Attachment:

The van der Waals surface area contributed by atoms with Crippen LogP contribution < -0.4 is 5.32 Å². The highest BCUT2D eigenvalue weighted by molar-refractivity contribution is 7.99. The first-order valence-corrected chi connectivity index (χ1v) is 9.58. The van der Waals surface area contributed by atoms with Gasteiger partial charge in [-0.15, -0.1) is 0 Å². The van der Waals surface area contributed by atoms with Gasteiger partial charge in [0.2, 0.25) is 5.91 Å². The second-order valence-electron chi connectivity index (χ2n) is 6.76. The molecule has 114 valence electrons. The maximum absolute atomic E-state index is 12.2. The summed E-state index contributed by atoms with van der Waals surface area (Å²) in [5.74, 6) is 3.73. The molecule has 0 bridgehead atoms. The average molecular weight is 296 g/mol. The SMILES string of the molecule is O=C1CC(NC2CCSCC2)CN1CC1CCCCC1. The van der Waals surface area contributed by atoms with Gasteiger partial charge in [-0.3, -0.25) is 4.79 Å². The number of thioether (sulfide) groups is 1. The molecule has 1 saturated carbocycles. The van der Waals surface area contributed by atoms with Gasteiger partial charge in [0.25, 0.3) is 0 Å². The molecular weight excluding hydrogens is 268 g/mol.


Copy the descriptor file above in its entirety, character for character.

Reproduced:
The van der Waals surface area contributed by atoms with Crippen LogP contribution < -0.4 is 5.32 Å². The highest BCUT2D eigenvalue weighted by molar-refractivity contribution is 7.99. The first-order valence-corrected chi connectivity index (χ1v) is 9.58. The van der Waals surface area contributed by atoms with Gasteiger partial charge in [-0.15, -0.1) is 0 Å². The van der Waals surface area contributed by atoms with Gasteiger partial charge in [0.2, 0.25) is 5.91 Å². The second-order valence-electron chi connectivity index (χ2n) is 6.76. The molecule has 114 valence electrons. The maximum absolute atomic E-state index is 12.2. The summed E-state index contributed by atoms with van der Waals surface area (Å²) in [5.74, 6) is 3.73. The molecule has 0 bridgehead atoms. The average molecular weight is 296 g/mol. The SMILES string of the molecule is O=C1CC(NC2CCSCC2)CN1CC1CCCCC1. The van der Waals surface area contributed by atoms with Gasteiger partial charge in [-0.3, -0.25) is 4.79 Å². The number of thioether (sulfide) groups is 1. The molecule has 1 saturated carbocycles. The van der Waals surface area contributed by atoms with Gasteiger partial charge in [0.25, 0.3) is 0 Å². The molecular weight excluding hydrogens is 268 g/mol.